Published by HarperCollins on May 7, 2013
Genres: Adventure, Horror, Post-Apocalyptic, Young Adult
Source: Amazon Vine
It happened on Halloween.
The world ended.
And a dangerous Game brought it back to life.
Seventeen-year-old Michael and his five-year-old brother, Patrick, have been battling monsters in The Game for weeks.
In the rural mountains of West Virginia, armed with only their rifle and their love for each other, the brothers follow Instructions from the mysterious Game Master. They spend their days searching for survivors, their nights fighting endless hordes of “Bellows”—creatures that roam the dark, roaring for flesh. And at this Game, Michael and Patrick are very good.
But The Game is changing.
The Bellows are evolving.
The Game Master is leading Michael and Patrick to other survivors—survivors who don’t play by the rules.
And the brothers will never be the same.
I’m kind of torn on THE END GAMES. I’m having a difficult time figuring out just what I want to say about it. It was one of those books I just liked — I didn’t love or hate it. I enjoyed it while reading, but afterwards, it was forgettable. But even though THE END GAMES didn’t stand out for me after finishing, I would still recommend the book for a few reasons.
The first reason is Michael, the main character. He talks and acts like a real guy. If you’ve read young adult books, you’ll know that male protagonists are hard to find. Michael is a video game nerd, much more comfortable playing a FPS (first person shooter) than interacting with other people. He’s also super protective of his younger brother, Patrick, and the close relationship between them was great to see. In a world that has changed, Michael does everything he can to protect Patrick, and to get them both to the Safe Zone.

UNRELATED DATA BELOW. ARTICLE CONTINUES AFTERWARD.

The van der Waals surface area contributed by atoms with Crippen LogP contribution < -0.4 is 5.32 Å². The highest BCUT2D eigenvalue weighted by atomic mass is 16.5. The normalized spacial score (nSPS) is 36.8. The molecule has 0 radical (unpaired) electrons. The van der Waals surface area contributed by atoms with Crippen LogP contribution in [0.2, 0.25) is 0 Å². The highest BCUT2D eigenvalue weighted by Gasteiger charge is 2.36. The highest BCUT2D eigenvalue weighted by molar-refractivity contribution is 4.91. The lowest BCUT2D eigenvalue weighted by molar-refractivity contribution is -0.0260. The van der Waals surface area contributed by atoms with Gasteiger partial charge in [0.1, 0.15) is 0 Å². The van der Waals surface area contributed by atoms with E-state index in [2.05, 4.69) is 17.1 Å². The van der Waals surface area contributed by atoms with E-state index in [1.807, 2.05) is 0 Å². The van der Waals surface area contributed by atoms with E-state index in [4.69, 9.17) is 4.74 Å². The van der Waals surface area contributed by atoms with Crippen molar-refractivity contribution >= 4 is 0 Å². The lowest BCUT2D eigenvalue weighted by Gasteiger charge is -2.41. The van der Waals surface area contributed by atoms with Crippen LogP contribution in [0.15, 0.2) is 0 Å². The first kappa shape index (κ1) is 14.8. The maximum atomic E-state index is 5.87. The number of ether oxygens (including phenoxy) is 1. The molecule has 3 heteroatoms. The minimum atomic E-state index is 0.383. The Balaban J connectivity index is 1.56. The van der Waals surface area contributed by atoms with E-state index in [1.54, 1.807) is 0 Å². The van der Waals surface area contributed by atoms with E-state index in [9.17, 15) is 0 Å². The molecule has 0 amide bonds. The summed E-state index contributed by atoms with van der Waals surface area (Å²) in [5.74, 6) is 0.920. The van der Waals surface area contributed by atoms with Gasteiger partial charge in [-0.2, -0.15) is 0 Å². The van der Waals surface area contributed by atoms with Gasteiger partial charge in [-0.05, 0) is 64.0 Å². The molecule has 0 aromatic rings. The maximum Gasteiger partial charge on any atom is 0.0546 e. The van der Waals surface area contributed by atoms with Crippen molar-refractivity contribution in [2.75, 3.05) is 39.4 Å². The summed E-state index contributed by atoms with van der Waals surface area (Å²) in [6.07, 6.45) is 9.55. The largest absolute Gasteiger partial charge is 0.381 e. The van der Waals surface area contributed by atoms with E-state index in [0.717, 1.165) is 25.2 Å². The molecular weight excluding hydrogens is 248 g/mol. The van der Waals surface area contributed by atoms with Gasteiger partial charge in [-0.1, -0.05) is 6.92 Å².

The second reason is that the video game twist is refreshing. As somewhat of a gamer geek myself, I loved how the author sprinkled game references and lingo throughout the book. A lot of times when writers try to sound like teens, they fail, but in this case, the author nailed it. I was nodding right along every time Michael called someone a “newb,” or tried to emulate a sniper in a video game to get through a tough situation. That said, the writing style may take some time to get used to. Don’t give up.
For the first quarter or so of the book, I couldn’t turn the pages quickly enough. Michael and Patrick are on the run from the Bellows, aka zombies. They score points for killing Bellows, finding supplies, and progressing towards the Safe Zone. They’ve been on their own for twenty days, surviving in a zombie-infested world.
But once Michael and Patrick find other survivors, THE END GAMES started to go downhill for me. I think it was due to the pacing. Even though Michael and Patrick were on the run for their lives, I actually never felt like either of them would die or that they were in danger. So the constant action wore on me. The book slowed to a crawl by the middle, and I kept wanting to flip ahead to see if anything was going to happen. The premise of the book changed; it became less about the game, and more about other things, which I’m not going to spoil for you.
THE END GAMES is a standalone novel, which is awesome considering how many young adult books are part of a series. However, because I was disappointed with the ending — I thought it was too open and I wanted more of a conclusion — this is a time when I wanted another book.
Readers that have already consumed a lot of zombie books might be bored by THE END GAMES, but maybe not. The video game twist does keep it new, and as the book progresses, it becomes less about the zombies and more about Michael and Patrick.
For me, THE END GAMES was almost over 9000, but not quite.
Let’s talk about it:
What’s your opinion on zombies?